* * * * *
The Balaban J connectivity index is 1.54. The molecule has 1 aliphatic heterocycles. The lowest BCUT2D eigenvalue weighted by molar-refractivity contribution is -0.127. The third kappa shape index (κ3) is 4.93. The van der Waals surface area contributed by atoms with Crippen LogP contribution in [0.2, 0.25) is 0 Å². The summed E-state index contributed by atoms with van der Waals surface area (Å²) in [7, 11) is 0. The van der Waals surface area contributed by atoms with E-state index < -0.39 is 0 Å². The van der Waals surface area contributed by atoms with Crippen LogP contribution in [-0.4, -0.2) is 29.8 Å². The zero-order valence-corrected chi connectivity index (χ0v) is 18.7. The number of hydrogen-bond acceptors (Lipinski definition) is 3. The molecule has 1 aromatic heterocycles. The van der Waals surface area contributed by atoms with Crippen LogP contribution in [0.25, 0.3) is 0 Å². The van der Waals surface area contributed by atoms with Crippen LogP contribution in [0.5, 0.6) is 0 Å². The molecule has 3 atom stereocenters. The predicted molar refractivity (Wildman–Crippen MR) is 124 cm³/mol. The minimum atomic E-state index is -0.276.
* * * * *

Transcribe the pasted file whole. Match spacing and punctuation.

The Balaban J connectivity index is 1.54. The molecule has 1 aliphatic heterocycles. The lowest BCUT2D eigenvalue weighted by molar-refractivity contribution is -0.127. The third kappa shape index (κ3) is 4.93. The van der Waals surface area contributed by atoms with Crippen LogP contribution in [0.2, 0.25) is 0 Å². The summed E-state index contributed by atoms with van der Waals surface area (Å²) in [7, 11) is 0. The van der Waals surface area contributed by atoms with E-state index < -0.39 is 0 Å². The van der Waals surface area contributed by atoms with Crippen LogP contribution in [-0.4, -0.2) is 29.8 Å². The zero-order valence-corrected chi connectivity index (χ0v) is 18.7. The number of hydrogen-bond acceptors (Lipinski definition) is 3. The molecule has 1 aromatic heterocycles. The van der Waals surface area contributed by atoms with Crippen LogP contribution in [0.25, 0.3) is 0 Å². The van der Waals surface area contributed by atoms with Crippen LogP contribution in [0.5, 0.6) is 0 Å². The molecule has 3 atom stereocenters. The predicted molar refractivity (Wildman–Crippen MR) is 124 cm³/mol. The minimum atomic E-state index is -0.276.